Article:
The study of over one hundred Irish bog mummies ranging from Neolithic to early modern times includes the more recent examples. A large international team of experts have subjected them to forensic tests and various examinations as well as a facial reconstruction.

“Such discoveries make it possible literally to come face-to-face with a person who lived millennia ago and to view their features, see how they styled their hair, and wore their clothing,” Kelly continues. “It is also possible to find out what they ate; what diseases they may have suffered in life; and the manner of their deaths.”

Kingship and Baronial Boundaries

The Museum of Ireland’s expert reflections on what the findings signify include consideration of how the Iron Age bog bodies connect with images on objects depicting rituals that were found in other countries in addition to Irish mythology. Kelly has also studied their relationship to the landscape and how that functioned in local histories of kingship until quite recent times.

Baronies are historical county subdivisions, but sometimes coincide with modern county boundaries. Oldcroghan Man was found where a modern townland and parish boundary was once the territorial boundary between Tuath Cruacháin and Tuath na Cille (Tuath means ‘tribe.’) Kelly notes that Clonycavan Man was found where three baronies meet on the county border between Meath and Westmeath; the boundary also separated the ancient territories of Brega and Mide.

Archaeologists discovered two other Iron Age bodies close to barony boundaries, and one actually lay on on a boundary. Altogether Kelly believes that over forty Irish bog bodies were found on important boundaries, mainly of the barony type, and reminds us that bogs are boundaries.

Ireland’s Boundaries Marked by Ritual Deposits

Along with the bodies at boundaries, the significant finds range from brass ornaments and horse fittings through various weapons to gold torcs. It has been a long-held belief that people made such ritual deposits near water for religious reasons. Kelly’s suggestion is that water often forms important boundaries, and that the objects and the ritually sacrificed bodies are of political or civil rather than religious significance.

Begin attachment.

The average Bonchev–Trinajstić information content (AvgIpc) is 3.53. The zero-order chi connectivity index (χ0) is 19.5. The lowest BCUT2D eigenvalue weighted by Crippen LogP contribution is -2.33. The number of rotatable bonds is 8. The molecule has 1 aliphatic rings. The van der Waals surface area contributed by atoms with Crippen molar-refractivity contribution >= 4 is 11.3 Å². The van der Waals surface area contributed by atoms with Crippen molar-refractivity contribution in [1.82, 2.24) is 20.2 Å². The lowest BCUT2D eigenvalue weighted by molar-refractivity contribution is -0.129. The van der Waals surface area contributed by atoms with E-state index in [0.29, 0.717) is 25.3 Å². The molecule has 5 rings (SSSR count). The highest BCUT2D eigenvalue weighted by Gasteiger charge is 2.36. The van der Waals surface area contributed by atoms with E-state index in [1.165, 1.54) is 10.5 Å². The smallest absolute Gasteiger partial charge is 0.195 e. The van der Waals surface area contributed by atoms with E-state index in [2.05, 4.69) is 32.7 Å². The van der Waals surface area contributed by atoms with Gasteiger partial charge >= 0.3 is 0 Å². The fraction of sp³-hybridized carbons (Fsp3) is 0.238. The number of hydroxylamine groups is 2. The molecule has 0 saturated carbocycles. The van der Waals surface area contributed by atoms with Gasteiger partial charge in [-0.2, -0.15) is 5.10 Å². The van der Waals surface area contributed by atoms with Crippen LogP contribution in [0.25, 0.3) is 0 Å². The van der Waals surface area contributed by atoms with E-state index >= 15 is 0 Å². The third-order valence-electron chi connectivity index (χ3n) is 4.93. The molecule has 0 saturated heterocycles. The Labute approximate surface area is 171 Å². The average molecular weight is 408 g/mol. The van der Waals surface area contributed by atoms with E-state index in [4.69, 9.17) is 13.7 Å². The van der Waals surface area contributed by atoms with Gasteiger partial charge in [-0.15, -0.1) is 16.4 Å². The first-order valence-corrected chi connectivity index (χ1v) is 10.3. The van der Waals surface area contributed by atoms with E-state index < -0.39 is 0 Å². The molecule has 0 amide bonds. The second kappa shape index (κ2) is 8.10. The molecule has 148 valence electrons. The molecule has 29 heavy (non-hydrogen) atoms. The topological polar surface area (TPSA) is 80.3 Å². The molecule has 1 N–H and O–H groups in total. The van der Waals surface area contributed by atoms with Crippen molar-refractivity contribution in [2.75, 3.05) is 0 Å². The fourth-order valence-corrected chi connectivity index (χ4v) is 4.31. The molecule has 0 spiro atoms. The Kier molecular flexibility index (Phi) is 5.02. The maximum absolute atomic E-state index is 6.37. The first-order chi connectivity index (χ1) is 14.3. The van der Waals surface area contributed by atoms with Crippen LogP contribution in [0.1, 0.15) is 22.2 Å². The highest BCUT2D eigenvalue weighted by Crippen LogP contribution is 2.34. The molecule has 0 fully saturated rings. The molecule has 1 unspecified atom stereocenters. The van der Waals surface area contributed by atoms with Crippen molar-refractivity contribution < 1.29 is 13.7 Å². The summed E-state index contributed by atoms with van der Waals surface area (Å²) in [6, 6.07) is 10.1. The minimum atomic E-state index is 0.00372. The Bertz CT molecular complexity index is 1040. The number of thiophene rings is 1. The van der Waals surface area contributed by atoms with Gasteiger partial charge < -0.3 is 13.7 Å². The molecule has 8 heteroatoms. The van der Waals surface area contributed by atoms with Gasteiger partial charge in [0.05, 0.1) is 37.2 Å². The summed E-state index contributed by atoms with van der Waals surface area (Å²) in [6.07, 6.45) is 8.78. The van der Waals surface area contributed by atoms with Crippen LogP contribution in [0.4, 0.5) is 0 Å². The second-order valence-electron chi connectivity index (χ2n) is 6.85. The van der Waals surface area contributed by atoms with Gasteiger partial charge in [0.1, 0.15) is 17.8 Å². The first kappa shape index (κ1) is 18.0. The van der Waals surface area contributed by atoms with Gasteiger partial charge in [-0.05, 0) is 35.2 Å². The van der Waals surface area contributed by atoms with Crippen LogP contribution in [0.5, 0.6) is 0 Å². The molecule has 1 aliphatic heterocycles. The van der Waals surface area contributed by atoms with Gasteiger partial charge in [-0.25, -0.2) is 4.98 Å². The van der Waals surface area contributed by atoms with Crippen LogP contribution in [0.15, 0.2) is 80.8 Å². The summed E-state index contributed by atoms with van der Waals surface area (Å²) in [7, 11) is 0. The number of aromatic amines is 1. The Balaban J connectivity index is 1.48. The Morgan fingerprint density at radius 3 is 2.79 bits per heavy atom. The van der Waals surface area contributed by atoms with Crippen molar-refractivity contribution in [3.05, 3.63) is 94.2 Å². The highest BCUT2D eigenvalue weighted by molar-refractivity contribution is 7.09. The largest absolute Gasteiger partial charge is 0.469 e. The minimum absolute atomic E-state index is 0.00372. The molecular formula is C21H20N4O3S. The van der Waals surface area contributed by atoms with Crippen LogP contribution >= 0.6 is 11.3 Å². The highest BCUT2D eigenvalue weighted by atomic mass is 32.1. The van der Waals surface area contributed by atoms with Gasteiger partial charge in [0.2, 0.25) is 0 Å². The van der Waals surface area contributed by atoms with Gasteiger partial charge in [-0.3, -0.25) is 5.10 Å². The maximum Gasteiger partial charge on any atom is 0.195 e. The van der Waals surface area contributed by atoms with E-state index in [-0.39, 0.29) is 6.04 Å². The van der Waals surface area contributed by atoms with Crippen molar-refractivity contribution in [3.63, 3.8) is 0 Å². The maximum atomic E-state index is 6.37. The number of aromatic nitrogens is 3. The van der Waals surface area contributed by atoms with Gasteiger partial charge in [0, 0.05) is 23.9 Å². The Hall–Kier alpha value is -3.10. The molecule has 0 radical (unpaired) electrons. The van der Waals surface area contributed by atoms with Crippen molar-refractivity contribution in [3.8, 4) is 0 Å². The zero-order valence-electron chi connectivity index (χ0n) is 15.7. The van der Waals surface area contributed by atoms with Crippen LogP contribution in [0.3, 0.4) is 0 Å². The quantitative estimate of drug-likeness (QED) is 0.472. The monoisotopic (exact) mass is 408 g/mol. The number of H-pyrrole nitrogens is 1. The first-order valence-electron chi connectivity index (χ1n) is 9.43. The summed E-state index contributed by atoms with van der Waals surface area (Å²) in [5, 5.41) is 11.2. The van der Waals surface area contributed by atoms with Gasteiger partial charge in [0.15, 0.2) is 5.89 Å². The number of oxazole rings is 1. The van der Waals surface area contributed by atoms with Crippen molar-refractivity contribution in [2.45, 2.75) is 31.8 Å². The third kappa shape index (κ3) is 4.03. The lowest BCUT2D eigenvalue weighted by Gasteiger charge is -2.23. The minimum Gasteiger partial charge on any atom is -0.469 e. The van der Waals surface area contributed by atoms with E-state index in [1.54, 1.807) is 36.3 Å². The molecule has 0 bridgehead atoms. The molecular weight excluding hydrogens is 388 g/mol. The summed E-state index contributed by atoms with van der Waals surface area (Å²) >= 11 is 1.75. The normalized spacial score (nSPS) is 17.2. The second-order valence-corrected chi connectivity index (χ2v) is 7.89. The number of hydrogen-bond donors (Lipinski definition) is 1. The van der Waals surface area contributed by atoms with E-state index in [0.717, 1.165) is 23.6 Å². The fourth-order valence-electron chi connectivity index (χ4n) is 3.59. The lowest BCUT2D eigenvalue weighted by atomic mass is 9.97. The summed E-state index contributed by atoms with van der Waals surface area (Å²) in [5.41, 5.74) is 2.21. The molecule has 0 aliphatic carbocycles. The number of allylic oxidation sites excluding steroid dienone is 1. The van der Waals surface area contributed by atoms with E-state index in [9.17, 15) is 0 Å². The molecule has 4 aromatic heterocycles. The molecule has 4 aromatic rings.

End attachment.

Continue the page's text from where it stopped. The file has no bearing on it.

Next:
It is possible the wide range of objects found on historic boundaries could establish the antiquity of those boundaries, marking them further back into history than official records currently state. The finds go back at least to the Bronze Age, and also include Iron Age cauldrons, a bronze trumpet, a leather shield, and wooden swords.

In medieval times, after a king’s inauguration, his horse, harness, weapons, etc. were given to those close to him and the church. Kelly suggests that this ceremony could have pagan origins in a leader’s sacred marriage to the territorial earth goddess, where people buried objects from the inauguration on tribal borders – and that archaeologists may prove that this practice goes back into the Bronze Age.

Peat Bogs and Human Remains: Insight into the Past

The discoveries of human remains mummified by lying in peat bog-land for centuries sheds new light on the way of life and religious beliefs in prehistory. The National Museum of Ireland in Dublin created a permanent exhibition of finds associated with this theory of kingship and sacrifice, including the display of the somewhat gruesome remains of four Iron Age bog bodies.

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© Copyright 2014 Val Williamson, All rights Reserved. Written For: Decoded Past